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This eBook from the Gutenberg Project consists of approximately 40 pages of information about The German Element in Brazil.

While on a trip of investigation in Brazil the writer was furnished important information and material by Friedrich Sommer, Direktor of the “Banco Allemao Transatlantico” of Sao Paulo; Henrique Bamberg of Sao Paulo; Otto Specht, Chefe da Seccao de Publicidade e Bibliotheca of the “Secretaria da Agricultura” of Sao Paulo; Johann Potucek, Austro-Hungarian Consul in Curityba; J.B.  Hafkemeyer, S.J., of the “Collegio Anchieta,” Porto Alegre; G.A.  Buechler of the “Neue Schule,” Blumenau; Cleto Espey, O.F.M., of the “Collegio St. Antonio,” Blumenau; E. Bloch, Engenheiro Chefe da Estrada de Ferro Santa Catharina, Itajahy; Nikolaus Dechent, Direktor of the “Deutsche Schule,” Joinville; Petrus Sinzig, O.F.M., of the “Convento dos Franciscanos,” Petropolis; Edmondo Hees, Editor of the “Nachrichten,” Petropolis; Pastor Fr. L. Hoepffner of the “Deutsch-Evangelische Gemeinde,” Rio de Janeiro; W. Muenzenthaler, Kaiserlicher General-Konsul, Rio de Janeiro; and Heinrich Lotz, Kgl.  Bezirksgeologe a.D., Berlin.

Special thanks are also due to Professor D.B.  Shumway, of the University of Pennsylvania, for valuable suggestions and assistance in the final arrangement of the manuscript.

The above-mentioned persons are in no wise responsible for any errors which may appear in the text.

=Chapter I.=

THE COLONIES.  HISTORY AND LOCATION.

THE FIRST SETTLERS.

The first reference to German settlers in Brazil we have from the pen of Hans Stade of Homberg in Hessen.  Stade made two trips to Brazil; one in 1547 and one in 1549.  In the latter instance he was shipwrecked but succeeded in landing safely near the present port of Santos in the state of Sao Paulo.  As he was a skilled artillerist the Portuguese made him commander of the fort Bertioga, the ruins of which are an interesting landmark to this day.  Later Stade spent several most trying years as the captive of a cannibalistic tribe.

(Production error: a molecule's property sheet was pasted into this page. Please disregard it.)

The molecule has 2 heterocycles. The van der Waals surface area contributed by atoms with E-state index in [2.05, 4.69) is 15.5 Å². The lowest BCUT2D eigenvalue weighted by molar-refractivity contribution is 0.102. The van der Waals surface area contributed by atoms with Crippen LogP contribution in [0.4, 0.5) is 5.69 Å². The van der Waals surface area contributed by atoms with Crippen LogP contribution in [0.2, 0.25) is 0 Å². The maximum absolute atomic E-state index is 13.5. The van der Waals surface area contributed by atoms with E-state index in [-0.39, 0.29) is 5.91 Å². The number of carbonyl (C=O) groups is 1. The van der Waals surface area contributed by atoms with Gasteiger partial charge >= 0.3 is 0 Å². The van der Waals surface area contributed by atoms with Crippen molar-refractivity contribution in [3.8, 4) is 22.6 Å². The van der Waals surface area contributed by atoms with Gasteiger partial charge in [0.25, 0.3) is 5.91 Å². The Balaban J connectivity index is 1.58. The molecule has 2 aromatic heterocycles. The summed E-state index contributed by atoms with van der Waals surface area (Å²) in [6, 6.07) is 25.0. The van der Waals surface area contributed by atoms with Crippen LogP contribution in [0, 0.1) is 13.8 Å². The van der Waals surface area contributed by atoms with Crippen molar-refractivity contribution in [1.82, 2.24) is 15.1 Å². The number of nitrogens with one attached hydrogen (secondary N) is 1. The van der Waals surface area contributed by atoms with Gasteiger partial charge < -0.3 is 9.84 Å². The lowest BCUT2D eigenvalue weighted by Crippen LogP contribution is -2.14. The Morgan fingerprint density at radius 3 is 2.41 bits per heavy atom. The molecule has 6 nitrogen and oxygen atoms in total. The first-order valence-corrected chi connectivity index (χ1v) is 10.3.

After his return to Germany, Stade published an account of his experiences.  The first edition entitled “Wahrhafftige Historia unnd beschreibung einer landschafft der Wilden, Nacketen, Grimmigen, Menschfresser Leuthen in der Newen Welt America gelegen, ...” appeared at Marburg in 1557.[1] In this work Stade refers to two of his fellow-countrymen located in Brazil; the one Heliodorus Eoban of Hessen, who had charge of a sugar-refinery on the island of Sao Vicente (near Santos); the other Peter Roesel, who was located in Rio de Janeiro as the representative for a business firm of Antdorff.[2]

Next we come to Manuel Beckmann, the son of a German who had located in Lisbon.  He is known in history as Manoel Bequimao and was the leader in the Maranhao revolution of 1684.  This uprising, altho it came to grief, may be regarded as the first of a long series of protests against the home government resulting in the declaration of the independence of Brazil on the field at Ypiranga, September 2d, 1822.  Beckmann died a martyr’s death at Rio on November 2, 1685.  His younger brother, Thomas Beckmann, who had also taken part in the revolution, was acquitted.[3]

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